8 Top Tips for How to Use Compost
Grow your garden to new heights and help save the world with homemade compost.
Composting is great for your garden and the environment. Instead of dumping vegetable scraps, coffee grounds, grass clippings, and fallen leaves in the trash, you can recycle them into a useful soil amendment. Recycling organic matter at home keeps tons of food waste and yard debris from going to the landfill each year.
If you’re already on the compost-making bandwagon—or even if you’re a novice gardener—we’ve got some great ideas to share on how you can use all that black gold you’ve created.
RELATED: The Best Things You Can Do for Your Garden Soil
Here are eight top tips for how to use compost in your garden.
1. Compost efficiently and consistently for fast results.
The more consistently you maintain the right conditions, the faster the composting happens. How fast the pile breaks down depends on several factors: particle size, carbon to nitrogen ratio, temperature, moisture, and aeration.
In the most efficient composting systems, it can take as little as three weeks to turn out a batch of finished compost. In a passively managed compost pile, where the material is simply piled and left alone, it may take a year or longer to complete the process.
2. Look for these telltale signs to know when compost is ready.
An observant gardener will look for clues to know when compost is ready to use. The pile will shrink to half its original size, and the materials will be unrecognizable. As microbes consume ingredients in the pile and convert raw ingredients to compost, they generate heat. The interior of the pile becomes warm to the touch and gives off steam. When the compost is ready, it stops building up heat.
Finally, the finished compost is dark and crumbly with a pleasant and earthy aroma.
Composting microbes consume nitrogen as they work through the pile. If they’re not finished and you turn them into the soil, the microbes compete with plants for all available nitrogen. This will stress your plants and counteract the positive effect that the finished compost could have had. Avoid the temptation to use unfinished compost.
3. Screen your compost.
When it’s finished, there will still be a few large particles left behind that you won’t want to mix into your garden bed. You can filter out these sticks and stones to make a nice, smooth product suitable for using indoors or out. You can buy a compost sifter (available on Amazon) or make one with a few pieces of scrap lumber and some ¼-inch hardware cloth.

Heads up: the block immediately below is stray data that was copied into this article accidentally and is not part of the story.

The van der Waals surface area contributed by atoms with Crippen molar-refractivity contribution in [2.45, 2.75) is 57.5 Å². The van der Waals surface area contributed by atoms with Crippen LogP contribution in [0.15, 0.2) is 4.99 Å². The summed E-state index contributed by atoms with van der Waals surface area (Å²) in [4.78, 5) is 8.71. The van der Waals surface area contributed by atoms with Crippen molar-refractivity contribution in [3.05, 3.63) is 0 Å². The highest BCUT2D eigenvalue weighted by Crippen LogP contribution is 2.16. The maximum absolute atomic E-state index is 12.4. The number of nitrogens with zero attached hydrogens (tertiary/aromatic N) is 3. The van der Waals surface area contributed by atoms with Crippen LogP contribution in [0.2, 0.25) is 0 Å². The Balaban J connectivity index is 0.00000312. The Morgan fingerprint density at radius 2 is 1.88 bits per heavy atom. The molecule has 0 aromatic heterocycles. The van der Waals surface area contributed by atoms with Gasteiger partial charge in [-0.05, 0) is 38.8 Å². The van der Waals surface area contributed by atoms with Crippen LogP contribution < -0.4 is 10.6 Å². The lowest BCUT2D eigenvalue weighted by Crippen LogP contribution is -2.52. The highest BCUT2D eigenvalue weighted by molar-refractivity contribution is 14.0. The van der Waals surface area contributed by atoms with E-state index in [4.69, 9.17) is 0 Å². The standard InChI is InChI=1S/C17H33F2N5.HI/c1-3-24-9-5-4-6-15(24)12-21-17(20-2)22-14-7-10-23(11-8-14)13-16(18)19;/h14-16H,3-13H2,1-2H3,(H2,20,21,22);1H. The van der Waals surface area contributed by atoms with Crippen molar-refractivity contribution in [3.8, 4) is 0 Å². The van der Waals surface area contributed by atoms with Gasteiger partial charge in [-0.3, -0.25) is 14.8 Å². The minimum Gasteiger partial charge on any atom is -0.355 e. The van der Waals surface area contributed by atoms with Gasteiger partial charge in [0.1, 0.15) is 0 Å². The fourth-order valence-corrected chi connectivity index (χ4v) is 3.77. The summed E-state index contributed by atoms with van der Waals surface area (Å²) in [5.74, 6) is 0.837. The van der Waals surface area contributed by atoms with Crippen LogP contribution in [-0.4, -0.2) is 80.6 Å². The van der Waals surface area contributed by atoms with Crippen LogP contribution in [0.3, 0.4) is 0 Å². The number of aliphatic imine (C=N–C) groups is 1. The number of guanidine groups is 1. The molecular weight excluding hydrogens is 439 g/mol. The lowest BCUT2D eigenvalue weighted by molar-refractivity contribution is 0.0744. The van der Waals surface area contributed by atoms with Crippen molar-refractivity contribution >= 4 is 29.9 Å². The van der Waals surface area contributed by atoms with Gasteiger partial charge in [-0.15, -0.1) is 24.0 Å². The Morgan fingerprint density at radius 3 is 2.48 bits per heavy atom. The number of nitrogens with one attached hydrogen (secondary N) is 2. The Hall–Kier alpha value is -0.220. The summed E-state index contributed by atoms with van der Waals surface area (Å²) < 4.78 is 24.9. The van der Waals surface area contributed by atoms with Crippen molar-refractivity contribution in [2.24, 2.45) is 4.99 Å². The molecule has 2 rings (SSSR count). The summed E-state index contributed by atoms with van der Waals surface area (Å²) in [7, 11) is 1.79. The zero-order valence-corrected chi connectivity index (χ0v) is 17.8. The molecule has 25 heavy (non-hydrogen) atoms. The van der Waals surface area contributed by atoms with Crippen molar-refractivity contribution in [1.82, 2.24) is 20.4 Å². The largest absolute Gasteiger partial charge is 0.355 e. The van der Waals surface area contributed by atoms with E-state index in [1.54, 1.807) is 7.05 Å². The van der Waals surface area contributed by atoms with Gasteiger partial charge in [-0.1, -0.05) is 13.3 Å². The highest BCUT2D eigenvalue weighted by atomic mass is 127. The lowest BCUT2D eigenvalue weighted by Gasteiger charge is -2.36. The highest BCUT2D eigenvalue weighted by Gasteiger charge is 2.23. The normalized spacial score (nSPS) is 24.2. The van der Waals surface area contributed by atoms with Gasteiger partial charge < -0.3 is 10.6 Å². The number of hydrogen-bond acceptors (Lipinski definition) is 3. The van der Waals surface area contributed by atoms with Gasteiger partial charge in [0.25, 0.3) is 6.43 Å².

It’s important to remember compost is a soil amendment, not a soil replacement. On its own, it holds too much water and provides no real structure. Few plants thrive in that environment. Compost is most effective either incorporated into the soil or applied at the soil surface.
4. Store compost until you need it.
You can compost all the time, even if you only garden seasonally. When you have more finished compost than you need, screen it and store it. Ideal compost containers are breathable, so they don’t suffocate the aerobic microbes. Use woven bags or plastic containers with air holes punched in the sides. Store the containers in a cool, dry location until you’re ready to use compost in your garden.
5. Make a potting mix.
Screened compost makes excellent potting soil for your container plants. Use 1-part compost and 3-parts perlite or vermiculite by volume. Compost alone holds too much moisture. Perlite or vermiculite will balance out the water retention properties.
6. Incorporate compost into garden beds in early spring or fall.
At planting time, mix 1 to 2 inches of compost into your garden beds. Compost enriches the soil structure and nutrient retention ability of both sandy soil and clay soil. Additionally, it improves root development, drought tolerance, and disease resistance in garden plants.
7. Mix compost with native soil when you plant trees, shrubs, and perennials.
When it comes to gardening goals, using compost with your soil is always a helpful step. When planting a tree or shrub, make a uniform mixture of compost and soil from the planting hole. This combination creates a transitional growing environment where roots can easily expand from the potting mix, while also flourishing into the local soil.